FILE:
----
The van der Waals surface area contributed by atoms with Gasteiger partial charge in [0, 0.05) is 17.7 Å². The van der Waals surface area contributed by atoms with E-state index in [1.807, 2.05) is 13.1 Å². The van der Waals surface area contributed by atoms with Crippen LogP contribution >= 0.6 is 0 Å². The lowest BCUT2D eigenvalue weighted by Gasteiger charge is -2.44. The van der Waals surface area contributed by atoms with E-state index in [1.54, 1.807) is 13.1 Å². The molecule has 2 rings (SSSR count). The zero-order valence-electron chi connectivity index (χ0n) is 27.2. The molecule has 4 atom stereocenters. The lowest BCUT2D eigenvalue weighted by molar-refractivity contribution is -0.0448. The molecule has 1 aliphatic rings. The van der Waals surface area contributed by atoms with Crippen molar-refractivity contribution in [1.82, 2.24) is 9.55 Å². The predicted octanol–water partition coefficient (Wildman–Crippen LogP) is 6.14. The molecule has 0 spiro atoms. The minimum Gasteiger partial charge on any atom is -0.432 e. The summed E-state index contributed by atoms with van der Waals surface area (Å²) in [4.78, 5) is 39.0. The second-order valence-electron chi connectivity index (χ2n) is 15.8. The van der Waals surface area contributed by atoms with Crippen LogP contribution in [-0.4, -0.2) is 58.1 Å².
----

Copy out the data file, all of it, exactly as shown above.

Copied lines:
The van der Waals surface area contributed by atoms with Gasteiger partial charge in [0, 0.05) is 17.7 Å². The van der Waals surface area contributed by atoms with E-state index in [1.807, 2.05) is 13.1 Å². The van der Waals surface area contributed by atoms with Crippen LogP contribution >= 0.6 is 0 Å². The lowest BCUT2D eigenvalue weighted by Gasteiger charge is -2.44. The van der Waals surface area contributed by atoms with E-state index in [1.54, 1.807) is 13.1 Å². The molecule has 2 rings (SSSR count). The zero-order valence-electron chi connectivity index (χ0n) is 27.2. The molecule has 4 atom stereocenters. The lowest BCUT2D eigenvalue weighted by molar-refractivity contribution is -0.0448. The molecule has 1 aliphatic rings. The van der Waals surface area contributed by atoms with Crippen molar-refractivity contribution in [1.82, 2.24) is 9.55 Å². The predicted octanol–water partition coefficient (Wildman–Crippen LogP) is 6.14. The molecule has 0 spiro atoms. The minimum Gasteiger partial charge on any atom is -0.432 e. The summed E-state index contributed by atoms with van der Waals surface area (Å²) in [4.78, 5) is 39.0. The second-order valence-electron chi connectivity index (χ2n) is 15.8. The van der Waals surface area contributed by atoms with Crippen LogP contribution in [-0.4, -0.2) is 58.1 Å².